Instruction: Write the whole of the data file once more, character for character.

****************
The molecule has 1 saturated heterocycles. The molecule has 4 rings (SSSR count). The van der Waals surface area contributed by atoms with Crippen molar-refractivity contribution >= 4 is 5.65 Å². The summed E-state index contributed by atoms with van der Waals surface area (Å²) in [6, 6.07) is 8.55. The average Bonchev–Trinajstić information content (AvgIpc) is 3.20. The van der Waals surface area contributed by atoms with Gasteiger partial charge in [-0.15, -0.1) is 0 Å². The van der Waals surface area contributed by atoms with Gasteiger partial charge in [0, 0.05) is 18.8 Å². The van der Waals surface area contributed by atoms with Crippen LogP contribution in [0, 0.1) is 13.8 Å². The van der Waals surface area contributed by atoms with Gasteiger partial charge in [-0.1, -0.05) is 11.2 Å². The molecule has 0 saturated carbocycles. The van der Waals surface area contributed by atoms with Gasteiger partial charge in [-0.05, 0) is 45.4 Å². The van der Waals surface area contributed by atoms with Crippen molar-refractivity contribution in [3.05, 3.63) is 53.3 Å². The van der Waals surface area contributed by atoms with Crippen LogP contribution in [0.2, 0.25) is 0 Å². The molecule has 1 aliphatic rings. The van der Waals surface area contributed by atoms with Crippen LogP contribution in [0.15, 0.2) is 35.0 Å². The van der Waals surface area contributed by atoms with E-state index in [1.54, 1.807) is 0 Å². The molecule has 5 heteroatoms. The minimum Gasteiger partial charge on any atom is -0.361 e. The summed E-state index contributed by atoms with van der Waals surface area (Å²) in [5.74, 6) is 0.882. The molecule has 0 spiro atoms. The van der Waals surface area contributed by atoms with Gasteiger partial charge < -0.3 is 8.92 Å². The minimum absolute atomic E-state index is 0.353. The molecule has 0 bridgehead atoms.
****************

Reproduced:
The molecule has 1 saturated heterocycles. The molecule has 4 rings (SSSR count). The van der Waals surface area contributed by atoms with Crippen molar-refractivity contribution >= 4 is 5.65 Å². The summed E-state index contributed by atoms with van der Waals surface area (Å²) in [6, 6.07) is 8.55. The average Bonchev–Trinajstić information content (AvgIpc) is 3.20. The van der Waals surface area contributed by atoms with Gasteiger partial charge in [-0.15, -0.1) is 0 Å². The van der Waals surface area contributed by atoms with Gasteiger partial charge in [0, 0.05) is 18.8 Å². The van der Waals surface area contributed by atoms with Crippen LogP contribution in [0, 0.1) is 13.8 Å². The van der Waals surface area contributed by atoms with Gasteiger partial charge in [-0.1, -0.05) is 11.2 Å². The molecule has 0 saturated carbocycles. The van der Waals surface area contributed by atoms with Gasteiger partial charge in [-0.05, 0) is 45.4 Å². The van der Waals surface area contributed by atoms with Crippen molar-refractivity contribution in [3.05, 3.63) is 53.3 Å². The van der Waals surface area contributed by atoms with Crippen LogP contribution in [0.2, 0.25) is 0 Å². The molecule has 1 aliphatic rings. The van der Waals surface area contributed by atoms with Crippen LogP contribution in [0.15, 0.2) is 35.0 Å². The van der Waals surface area contributed by atoms with E-state index in [1.54, 1.807) is 0 Å². The molecule has 5 heteroatoms. The minimum Gasteiger partial charge on any atom is -0.361 e. The summed E-state index contributed by atoms with van der Waals surface area (Å²) in [5.74, 6) is 0.882. The molecule has 0 spiro atoms. The van der Waals surface area contributed by atoms with Gasteiger partial charge < -0.3 is 8.92 Å². The minimum absolute atomic E-state index is 0.353. The molecule has 0 bridgehead atoms.